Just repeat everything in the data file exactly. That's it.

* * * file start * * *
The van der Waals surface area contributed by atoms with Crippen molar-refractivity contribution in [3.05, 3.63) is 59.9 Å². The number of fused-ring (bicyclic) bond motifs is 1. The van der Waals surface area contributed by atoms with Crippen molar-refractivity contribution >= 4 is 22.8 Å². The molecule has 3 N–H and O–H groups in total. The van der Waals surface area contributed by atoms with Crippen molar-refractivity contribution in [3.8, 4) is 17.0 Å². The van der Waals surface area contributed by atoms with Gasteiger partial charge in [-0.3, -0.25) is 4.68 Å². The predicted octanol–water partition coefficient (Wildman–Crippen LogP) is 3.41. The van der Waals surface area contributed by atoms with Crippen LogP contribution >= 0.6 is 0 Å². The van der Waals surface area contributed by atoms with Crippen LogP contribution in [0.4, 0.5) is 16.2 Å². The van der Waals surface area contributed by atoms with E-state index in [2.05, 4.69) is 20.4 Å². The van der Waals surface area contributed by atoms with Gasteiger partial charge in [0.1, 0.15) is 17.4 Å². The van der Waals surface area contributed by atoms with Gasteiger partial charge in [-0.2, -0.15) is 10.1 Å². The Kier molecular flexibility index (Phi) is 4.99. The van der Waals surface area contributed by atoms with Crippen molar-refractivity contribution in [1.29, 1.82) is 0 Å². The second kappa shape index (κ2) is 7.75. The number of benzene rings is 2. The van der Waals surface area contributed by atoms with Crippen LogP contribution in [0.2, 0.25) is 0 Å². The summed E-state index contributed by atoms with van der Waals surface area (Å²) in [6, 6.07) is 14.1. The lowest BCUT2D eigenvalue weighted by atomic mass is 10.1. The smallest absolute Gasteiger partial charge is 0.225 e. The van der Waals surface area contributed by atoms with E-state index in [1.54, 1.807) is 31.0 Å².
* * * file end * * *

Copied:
The van der Waals surface area contributed by atoms with Crippen molar-refractivity contribution in [3.05, 3.63) is 59.9 Å². The number of fused-ring (bicyclic) bond motifs is 1. The van der Waals surface area contributed by atoms with Crippen molar-refractivity contribution >= 4 is 22.8 Å². The molecule has 3 N–H and O–H groups in total. The van der Waals surface area contributed by atoms with Crippen molar-refractivity contribution in [3.8, 4) is 17.0 Å². The van der Waals surface area contributed by atoms with Gasteiger partial charge in [-0.3, -0.25) is 4.68 Å². The predicted octanol–water partition coefficient (Wildman–Crippen LogP) is 3.41. The van der Waals surface area contributed by atoms with Crippen LogP contribution >= 0.6 is 0 Å². The van der Waals surface area contributed by atoms with Crippen LogP contribution in [0.4, 0.5) is 16.2 Å². The van der Waals surface area contributed by atoms with E-state index in [2.05, 4.69) is 20.4 Å². The van der Waals surface area contributed by atoms with Gasteiger partial charge in [0.1, 0.15) is 17.4 Å². The van der Waals surface area contributed by atoms with Gasteiger partial charge in [-0.2, -0.15) is 10.1 Å². The Kier molecular flexibility index (Phi) is 4.99. The van der Waals surface area contributed by atoms with Crippen molar-refractivity contribution in [1.29, 1.82) is 0 Å². The second kappa shape index (κ2) is 7.75. The number of benzene rings is 2. The van der Waals surface area contributed by atoms with Crippen LogP contribution in [0.2, 0.25) is 0 Å². The summed E-state index contributed by atoms with van der Waals surface area (Å²) in [6, 6.07) is 14.1. The lowest BCUT2D eigenvalue weighted by atomic mass is 10.1. The smallest absolute Gasteiger partial charge is 0.225 e. The van der Waals surface area contributed by atoms with E-state index in [1.54, 1.807) is 31.0 Å².